I remember thinking it was an odd plot structure when I read it last year. This is not how sci-fi plots work in Western literature. The bad guys (the Germans, the Russians, the Chinese or just the aliens) do bad stuff and then the good guys (they speak English) save the world. One of the many things I learned from reading “The Three-Body Problem” is that, in this respect as in so many others, China is different. It’s OK for China to cause a global disaster in order to save the world.


Editor’s Note:


The Star (Malaysia)

EARLY Sunday morning, I received a forwarded voice message on WhatsApp, cautioning people to separate their mail for at least 24 hours.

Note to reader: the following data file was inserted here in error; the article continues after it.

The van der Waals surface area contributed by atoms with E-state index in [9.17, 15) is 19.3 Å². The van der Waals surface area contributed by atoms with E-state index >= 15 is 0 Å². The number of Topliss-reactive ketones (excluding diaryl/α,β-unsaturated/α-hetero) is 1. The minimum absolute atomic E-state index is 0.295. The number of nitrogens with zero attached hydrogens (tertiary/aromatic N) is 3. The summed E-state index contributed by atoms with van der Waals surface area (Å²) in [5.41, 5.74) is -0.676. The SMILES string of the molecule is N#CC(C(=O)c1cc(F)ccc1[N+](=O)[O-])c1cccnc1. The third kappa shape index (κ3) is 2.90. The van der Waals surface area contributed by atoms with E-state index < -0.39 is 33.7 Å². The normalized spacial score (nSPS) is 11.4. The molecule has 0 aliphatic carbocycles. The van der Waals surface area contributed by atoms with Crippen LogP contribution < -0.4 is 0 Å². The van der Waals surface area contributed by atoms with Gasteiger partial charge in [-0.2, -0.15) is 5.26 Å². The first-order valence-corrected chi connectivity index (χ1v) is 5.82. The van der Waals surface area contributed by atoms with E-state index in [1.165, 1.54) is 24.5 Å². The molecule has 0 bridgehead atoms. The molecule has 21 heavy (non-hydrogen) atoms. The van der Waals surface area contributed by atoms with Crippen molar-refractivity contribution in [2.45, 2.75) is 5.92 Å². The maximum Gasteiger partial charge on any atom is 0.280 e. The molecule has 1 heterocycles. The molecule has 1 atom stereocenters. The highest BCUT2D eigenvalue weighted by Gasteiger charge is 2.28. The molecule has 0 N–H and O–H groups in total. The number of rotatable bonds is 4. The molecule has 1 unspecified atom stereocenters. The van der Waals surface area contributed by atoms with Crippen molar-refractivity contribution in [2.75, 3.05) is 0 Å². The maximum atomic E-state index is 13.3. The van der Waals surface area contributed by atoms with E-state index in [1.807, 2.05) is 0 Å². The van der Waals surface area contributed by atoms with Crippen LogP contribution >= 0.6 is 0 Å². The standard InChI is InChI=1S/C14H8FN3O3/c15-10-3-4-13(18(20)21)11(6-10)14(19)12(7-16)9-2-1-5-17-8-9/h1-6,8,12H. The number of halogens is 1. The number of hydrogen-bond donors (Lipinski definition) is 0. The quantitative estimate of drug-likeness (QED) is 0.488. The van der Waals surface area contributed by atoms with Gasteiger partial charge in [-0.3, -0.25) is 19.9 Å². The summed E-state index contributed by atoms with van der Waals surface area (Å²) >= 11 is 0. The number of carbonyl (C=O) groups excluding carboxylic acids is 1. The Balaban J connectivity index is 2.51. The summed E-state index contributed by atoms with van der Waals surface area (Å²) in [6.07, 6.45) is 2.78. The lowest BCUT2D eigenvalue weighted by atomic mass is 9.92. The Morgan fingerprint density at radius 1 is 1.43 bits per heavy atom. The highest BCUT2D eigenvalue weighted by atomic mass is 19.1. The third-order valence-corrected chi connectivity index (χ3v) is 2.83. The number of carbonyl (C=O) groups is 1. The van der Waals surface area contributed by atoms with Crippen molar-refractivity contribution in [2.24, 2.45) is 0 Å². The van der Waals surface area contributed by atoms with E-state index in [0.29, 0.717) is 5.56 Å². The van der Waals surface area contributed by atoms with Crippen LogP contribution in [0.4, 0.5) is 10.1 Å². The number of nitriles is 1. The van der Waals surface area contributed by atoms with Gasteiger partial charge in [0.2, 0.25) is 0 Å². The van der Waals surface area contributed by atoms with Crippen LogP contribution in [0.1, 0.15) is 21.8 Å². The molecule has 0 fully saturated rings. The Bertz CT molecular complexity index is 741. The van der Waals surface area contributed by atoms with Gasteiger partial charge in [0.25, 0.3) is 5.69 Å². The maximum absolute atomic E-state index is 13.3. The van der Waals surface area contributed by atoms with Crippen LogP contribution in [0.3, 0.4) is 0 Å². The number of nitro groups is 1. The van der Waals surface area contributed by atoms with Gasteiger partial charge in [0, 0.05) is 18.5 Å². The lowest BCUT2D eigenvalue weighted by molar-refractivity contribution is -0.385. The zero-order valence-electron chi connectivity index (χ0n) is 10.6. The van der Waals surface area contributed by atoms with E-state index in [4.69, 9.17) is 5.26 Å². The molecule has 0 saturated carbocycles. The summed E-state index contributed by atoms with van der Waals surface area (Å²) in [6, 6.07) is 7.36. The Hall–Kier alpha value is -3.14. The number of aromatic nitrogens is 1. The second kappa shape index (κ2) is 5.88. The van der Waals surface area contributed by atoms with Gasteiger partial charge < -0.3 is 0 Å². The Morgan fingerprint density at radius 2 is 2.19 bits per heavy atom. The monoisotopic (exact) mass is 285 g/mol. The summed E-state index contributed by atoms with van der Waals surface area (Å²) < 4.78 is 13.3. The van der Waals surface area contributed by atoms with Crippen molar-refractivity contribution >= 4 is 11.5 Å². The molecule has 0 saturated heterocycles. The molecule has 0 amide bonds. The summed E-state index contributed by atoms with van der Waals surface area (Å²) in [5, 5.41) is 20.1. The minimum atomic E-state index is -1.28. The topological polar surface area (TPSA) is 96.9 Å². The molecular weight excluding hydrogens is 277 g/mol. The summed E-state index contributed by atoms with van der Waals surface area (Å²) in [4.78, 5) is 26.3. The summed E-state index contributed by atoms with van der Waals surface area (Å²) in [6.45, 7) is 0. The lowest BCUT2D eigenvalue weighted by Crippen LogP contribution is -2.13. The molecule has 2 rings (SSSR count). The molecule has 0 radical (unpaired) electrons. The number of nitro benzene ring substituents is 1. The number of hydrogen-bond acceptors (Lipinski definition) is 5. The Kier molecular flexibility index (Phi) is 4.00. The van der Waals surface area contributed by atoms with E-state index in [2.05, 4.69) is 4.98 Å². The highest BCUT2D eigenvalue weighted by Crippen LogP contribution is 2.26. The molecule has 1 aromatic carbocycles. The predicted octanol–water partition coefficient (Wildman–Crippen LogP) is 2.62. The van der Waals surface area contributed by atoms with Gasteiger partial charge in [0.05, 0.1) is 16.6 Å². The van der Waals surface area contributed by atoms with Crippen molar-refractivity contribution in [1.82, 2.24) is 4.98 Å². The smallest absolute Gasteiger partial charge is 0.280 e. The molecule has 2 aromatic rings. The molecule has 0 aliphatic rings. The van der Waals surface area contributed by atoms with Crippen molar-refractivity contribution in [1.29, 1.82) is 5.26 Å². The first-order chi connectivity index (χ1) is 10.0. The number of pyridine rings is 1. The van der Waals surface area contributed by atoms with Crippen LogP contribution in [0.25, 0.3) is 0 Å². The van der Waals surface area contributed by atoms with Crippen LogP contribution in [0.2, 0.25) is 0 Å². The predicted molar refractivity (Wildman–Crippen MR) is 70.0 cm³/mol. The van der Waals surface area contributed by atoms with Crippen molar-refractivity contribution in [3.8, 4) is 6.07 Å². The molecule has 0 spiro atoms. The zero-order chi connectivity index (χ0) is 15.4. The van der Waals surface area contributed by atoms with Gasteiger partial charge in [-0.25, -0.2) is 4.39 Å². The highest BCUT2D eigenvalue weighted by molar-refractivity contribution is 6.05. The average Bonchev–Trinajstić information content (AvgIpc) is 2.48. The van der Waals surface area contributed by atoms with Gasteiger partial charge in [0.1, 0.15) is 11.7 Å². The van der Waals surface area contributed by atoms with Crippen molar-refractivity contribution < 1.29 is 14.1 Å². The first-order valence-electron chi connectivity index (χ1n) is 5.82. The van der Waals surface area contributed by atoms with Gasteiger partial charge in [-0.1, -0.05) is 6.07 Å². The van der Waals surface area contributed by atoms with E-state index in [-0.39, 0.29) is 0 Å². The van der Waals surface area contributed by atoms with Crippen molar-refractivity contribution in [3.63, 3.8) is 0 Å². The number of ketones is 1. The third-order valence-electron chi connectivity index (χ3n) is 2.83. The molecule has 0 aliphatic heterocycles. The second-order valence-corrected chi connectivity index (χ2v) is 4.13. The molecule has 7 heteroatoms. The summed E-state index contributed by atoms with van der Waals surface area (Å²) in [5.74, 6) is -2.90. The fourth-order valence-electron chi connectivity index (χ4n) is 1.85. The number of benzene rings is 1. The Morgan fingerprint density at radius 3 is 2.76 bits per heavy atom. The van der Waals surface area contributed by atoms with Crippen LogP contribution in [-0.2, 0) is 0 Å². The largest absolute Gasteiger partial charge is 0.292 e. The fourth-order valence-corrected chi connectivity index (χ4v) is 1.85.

Editor’s Note:


First Draft News

Online courses, crisis simulation training, resources, collaboration and a global ‘highlight’ tipline are planned for the coming weeks and months.


Editor’s Note:


VoA

Malaysia has arrested more than 4,000 people for violating virus lockdown orders, marking the toughest law enforcement action in Southeast Asia after the Philippines, where the president encourages police to shoot offenders.


Editor’s Note:


The Conversation

Over the past few weeks, misinformation about the new coronavirus pandemic has been spreading across social media at an alarming rate. One video that went viral claimed breathing hot air from a hair dryer could treat COVID-19. A Twitter post touted injecting vitamin C to the bloodstream to treat the viral disease. Other threads hyped unfounded claims that vaping organic oregano oil is effective against the virus, as is using colloidal silver.


Editor’s Note:


The New York Times

Intelligence officials have told the White House for weeks that China has vastly understated the spread of the coronavirus and the damage the pandemic has done.


Editor’s Note:


The Atlantic